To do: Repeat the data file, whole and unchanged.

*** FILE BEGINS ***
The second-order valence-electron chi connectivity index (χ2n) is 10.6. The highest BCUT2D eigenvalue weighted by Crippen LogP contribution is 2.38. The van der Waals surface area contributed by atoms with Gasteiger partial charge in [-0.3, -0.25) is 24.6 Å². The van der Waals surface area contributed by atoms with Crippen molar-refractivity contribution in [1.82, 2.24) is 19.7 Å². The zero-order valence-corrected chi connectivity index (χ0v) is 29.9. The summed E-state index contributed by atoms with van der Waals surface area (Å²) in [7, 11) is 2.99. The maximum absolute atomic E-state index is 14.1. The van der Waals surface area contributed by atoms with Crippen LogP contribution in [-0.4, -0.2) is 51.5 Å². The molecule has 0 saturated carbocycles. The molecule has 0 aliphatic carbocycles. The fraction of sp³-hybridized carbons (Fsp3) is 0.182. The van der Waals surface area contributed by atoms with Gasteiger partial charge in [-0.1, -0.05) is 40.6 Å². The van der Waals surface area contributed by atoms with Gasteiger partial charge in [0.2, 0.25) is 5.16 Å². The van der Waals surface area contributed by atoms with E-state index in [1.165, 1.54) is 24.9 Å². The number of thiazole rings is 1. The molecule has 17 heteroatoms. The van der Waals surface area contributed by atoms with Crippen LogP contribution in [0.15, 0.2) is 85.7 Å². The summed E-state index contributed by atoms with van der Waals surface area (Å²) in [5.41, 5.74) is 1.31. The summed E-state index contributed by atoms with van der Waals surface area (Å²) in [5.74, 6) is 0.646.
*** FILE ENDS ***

The second-order valence-electron chi connectivity index (χ2n) is 10.6. The highest BCUT2D eigenvalue weighted by Crippen LogP contribution is 2.38. The van der Waals surface area contributed by atoms with Gasteiger partial charge in [-0.3, -0.25) is 24.6 Å². The van der Waals surface area contributed by atoms with Crippen molar-refractivity contribution in [1.82, 2.24) is 19.7 Å². The zero-order valence-corrected chi connectivity index (χ0v) is 29.9. The summed E-state index contributed by atoms with van der Waals surface area (Å²) in [7, 11) is 2.99. The maximum absolute atomic E-state index is 14.1. The van der Waals surface area contributed by atoms with Crippen LogP contribution in [-0.4, -0.2) is 51.5 Å². The molecule has 0 saturated carbocycles. The molecule has 0 aliphatic carbocycles. The fraction of sp³-hybridized carbons (Fsp3) is 0.182. The van der Waals surface area contributed by atoms with Gasteiger partial charge in [-0.1, -0.05) is 40.6 Å². The van der Waals surface area contributed by atoms with Gasteiger partial charge in [0.2, 0.25) is 5.16 Å². The van der Waals surface area contributed by atoms with E-state index in [1.165, 1.54) is 24.9 Å². The number of thiazole rings is 1. The molecule has 17 heteroatoms. The van der Waals surface area contributed by atoms with Crippen LogP contribution in [0.15, 0.2) is 85.7 Å². The summed E-state index contributed by atoms with van der Waals surface area (Å²) in [5.41, 5.74) is 1.31. The summed E-state index contributed by atoms with van der Waals surface area (Å²) in [5.74, 6) is 0.646.